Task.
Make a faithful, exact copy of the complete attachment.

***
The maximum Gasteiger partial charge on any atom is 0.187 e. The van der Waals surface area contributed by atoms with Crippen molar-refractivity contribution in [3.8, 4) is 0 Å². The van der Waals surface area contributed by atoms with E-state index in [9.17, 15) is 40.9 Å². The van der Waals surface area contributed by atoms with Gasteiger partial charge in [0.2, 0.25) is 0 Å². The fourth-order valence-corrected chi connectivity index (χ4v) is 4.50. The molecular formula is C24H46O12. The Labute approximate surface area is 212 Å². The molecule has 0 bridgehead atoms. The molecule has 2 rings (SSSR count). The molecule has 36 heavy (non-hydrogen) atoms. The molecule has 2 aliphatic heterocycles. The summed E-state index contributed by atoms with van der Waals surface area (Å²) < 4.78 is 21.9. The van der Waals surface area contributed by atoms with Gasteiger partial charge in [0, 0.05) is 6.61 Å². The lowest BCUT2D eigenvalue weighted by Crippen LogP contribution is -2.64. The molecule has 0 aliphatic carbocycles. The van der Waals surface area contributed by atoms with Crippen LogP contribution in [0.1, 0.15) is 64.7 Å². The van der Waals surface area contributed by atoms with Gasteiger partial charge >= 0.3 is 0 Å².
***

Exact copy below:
The maximum Gasteiger partial charge on any atom is 0.187 e. The van der Waals surface area contributed by atoms with Crippen molar-refractivity contribution in [3.8, 4) is 0 Å². The van der Waals surface area contributed by atoms with E-state index in [9.17, 15) is 40.9 Å². The van der Waals surface area contributed by atoms with Gasteiger partial charge in [0.2, 0.25) is 0 Å². The fourth-order valence-corrected chi connectivity index (χ4v) is 4.50. The molecular formula is C24H46O12. The Labute approximate surface area is 212 Å². The molecule has 0 bridgehead atoms. The molecule has 2 rings (SSSR count). The molecule has 36 heavy (non-hydrogen) atoms. The molecule has 2 aliphatic heterocycles. The summed E-state index contributed by atoms with van der Waals surface area (Å²) < 4.78 is 21.9. The van der Waals surface area contributed by atoms with Gasteiger partial charge in [0, 0.05) is 6.61 Å². The lowest BCUT2D eigenvalue weighted by Crippen LogP contribution is -2.64. The molecule has 0 aliphatic carbocycles. The van der Waals surface area contributed by atoms with Crippen LogP contribution in [0.1, 0.15) is 64.7 Å². The van der Waals surface area contributed by atoms with Gasteiger partial charge >= 0.3 is 0 Å².